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Trackways of the Paluxy River

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Trackways are actually quite common.  They come from all periods of time and all sorts of animals.  How do we know which animal made the tracks?  Paleontologists study foot bones of fossils to determine size, shape, and stride.  They also study living animals.  Current footprints show how hooves, foot pads, and claws compress mud.  Then the best candidate fossil is chosen as a match to the footprint.

Take a walk at Dinosaur Valley State Park, in Glen Rose Texas, and you can literally walk in dinosaur footprints.  The Paluxy River still runs across the prints and will erode the limestone tracks until none are left.  To preserve the existence of this wonderful story, paleontologists have removed some of the tracks.  You can see a long series at the Texas Memorial Museum at Austin.


Pleurocoelus: (PLUR-o-SEE-lus) Sauropod, 50 ft long, 80,000 lbs.

Acrocanthosaurus: (AH-cro-CAN-tho-SAW-rus) Theropod, 35 feet long, 12,000 lbs.

Iguanodon: (e-GUAN-o-don) close cousin of the Hadrosaur, 30 ft long, 10,000 lbs.


The Tracks Tell a Story

Early Cretaceous 113 mya

Once upon a very long time ago, dinosaurs lived near a limey mudflat close to a shallow inland sea.  A Pleurocoelus strolled across unaware of danger; its feet sinking deep into the soft mud.  Stalking him, an Acrocanthosaurus, walked, crouched, and ran, hoping to catch a meal.  Nearby an Iguanodon watched both animals carefully, as it nibbled delicate ferns.

Soon afterwards another layer of mud gently filled the prints, preserving them. Many layers covered the first.  After millions of years, the calcium carbonate in the lime consolidated (cemented) forming limestone.  Each layer contained different amounts of minerals, making harder and softer layers of stone.  Millions of years passed again.  In 1908 a huge flood ripped through the Paluxy River removing several feet of stone layers, exposing the limestone prints.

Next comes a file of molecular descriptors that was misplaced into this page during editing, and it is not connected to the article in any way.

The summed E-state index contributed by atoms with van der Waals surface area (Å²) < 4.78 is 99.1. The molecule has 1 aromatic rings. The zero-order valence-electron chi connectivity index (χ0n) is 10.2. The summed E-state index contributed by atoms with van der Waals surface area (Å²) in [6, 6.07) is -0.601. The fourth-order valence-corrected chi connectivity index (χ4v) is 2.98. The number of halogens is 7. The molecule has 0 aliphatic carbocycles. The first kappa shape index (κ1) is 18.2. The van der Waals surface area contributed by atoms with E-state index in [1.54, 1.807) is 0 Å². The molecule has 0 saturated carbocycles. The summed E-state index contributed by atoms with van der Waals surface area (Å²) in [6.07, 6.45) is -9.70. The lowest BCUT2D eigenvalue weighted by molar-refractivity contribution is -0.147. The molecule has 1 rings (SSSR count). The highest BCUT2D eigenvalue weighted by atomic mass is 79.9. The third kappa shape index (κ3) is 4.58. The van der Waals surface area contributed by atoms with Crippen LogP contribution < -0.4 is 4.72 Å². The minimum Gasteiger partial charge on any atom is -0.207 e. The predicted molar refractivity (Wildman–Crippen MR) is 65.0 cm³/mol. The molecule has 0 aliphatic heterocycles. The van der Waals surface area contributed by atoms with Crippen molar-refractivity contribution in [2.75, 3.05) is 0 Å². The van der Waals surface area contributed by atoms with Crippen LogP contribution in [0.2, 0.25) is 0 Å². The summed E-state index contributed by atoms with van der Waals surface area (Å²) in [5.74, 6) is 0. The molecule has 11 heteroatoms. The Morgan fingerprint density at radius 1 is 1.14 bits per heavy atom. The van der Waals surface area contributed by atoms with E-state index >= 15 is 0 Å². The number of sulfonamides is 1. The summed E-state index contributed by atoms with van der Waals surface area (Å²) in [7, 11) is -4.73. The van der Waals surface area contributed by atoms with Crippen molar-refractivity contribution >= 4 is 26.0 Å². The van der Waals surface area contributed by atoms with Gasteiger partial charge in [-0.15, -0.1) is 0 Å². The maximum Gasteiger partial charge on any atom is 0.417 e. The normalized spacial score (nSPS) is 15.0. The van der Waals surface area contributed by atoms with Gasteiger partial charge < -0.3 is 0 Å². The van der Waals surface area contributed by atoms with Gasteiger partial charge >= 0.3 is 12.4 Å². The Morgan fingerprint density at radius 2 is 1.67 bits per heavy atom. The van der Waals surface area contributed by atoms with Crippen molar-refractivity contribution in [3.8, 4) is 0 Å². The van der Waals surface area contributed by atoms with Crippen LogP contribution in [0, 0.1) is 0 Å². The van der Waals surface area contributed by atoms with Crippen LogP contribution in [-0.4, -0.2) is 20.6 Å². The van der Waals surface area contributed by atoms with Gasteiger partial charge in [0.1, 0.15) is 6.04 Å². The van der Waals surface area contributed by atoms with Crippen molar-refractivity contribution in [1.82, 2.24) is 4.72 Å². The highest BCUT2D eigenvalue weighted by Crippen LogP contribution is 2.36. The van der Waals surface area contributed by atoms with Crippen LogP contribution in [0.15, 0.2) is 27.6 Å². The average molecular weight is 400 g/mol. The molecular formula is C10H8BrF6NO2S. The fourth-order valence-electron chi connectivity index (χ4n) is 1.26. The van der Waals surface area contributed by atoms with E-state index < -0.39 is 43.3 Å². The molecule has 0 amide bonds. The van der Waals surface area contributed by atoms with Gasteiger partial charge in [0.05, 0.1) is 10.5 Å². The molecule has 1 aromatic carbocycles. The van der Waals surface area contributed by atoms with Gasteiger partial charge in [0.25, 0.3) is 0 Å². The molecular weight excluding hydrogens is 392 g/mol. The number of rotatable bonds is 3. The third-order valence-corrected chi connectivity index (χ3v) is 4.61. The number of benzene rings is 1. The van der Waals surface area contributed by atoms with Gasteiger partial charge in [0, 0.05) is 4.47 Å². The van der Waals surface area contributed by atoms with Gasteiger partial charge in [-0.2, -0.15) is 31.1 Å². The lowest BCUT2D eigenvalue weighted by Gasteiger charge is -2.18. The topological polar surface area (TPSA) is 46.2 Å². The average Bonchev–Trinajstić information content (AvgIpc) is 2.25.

Mistaken Identification

In 1909, while wandering in a tributary of the Paluxy River, a teenager discovered giant turkey tracks.  A local teacher had heard of tracks from New England and correctly identified these as dinosaur.  The next year two more teenagers found tracks in the River itself.  Accompanying the three-toed tracks were oblong tracks 15 to 18 inches long.  The boys described them as “giant man tracks.” 

In the 1930’s, locals cut out and pried up slabs of tracks to sell as curiosities.  One resident sold oblong “man tracks”.  But carving loose slabs was much easier than raising actual prints from the riverbed.  He added details not found in the originals to make them look more human.  These people were not promoting a scientific or theological agenda.  They only wanted to feed their families during the Great Depression.

The first paleontologist to look at the tracks, R. T. Bird, arrived in 1938 after seeing a few carvings in New Mexico.  He found no human tracks but could not explain the oblong impressions.  He also discovered wash tub sized tracks.  While three-toed Theropod tracks had been seen before, this was the first report of Sauropod tracks.

The people supporting “man tracks” have misquoted Bird's writings and used photos of the carved footprints as proof of humans living at the same time as dinosaurs.  Ironically, one of the main groups to publicly dispute human tracks came from a team of Creationists.  They found dinosaurian digits and erosion oddities but no evidence of human trackways.  They noted that many of the “man tracks” had actually been highlighted with oil to make them more human-like.  No reputable researcher has ever found credible “man tracks” in the limestone of the Paluxy River.

So, What Are They?

The three-toed tracks are accredited to Acrocanthosaurus, a common Theropod of the Early Cretaceous.  In hunting, Acrocanthosaurus used different modes of locomotion.  Scientists can tell if the animal was walking or running by the stride of the three-toed footprints.

The oblong tracks belong to this animal also.  Like birds, Theropod dinosaurs walk and run on their toes with the ankle and smallest toe held off the ground.  In 1979, G. J. Kuban concluded that the oblong tracks show a new way of walking.  Here the weight of the animal rests on the ball and heal of the foot instead of the toes.  In the oblong impressions, shallow toe marks and the smallest toe can often be distinguished.  Why would a Theropod do this?  Was it for better traction in the mud? Or did the animal crouch low while it stalked its prey?


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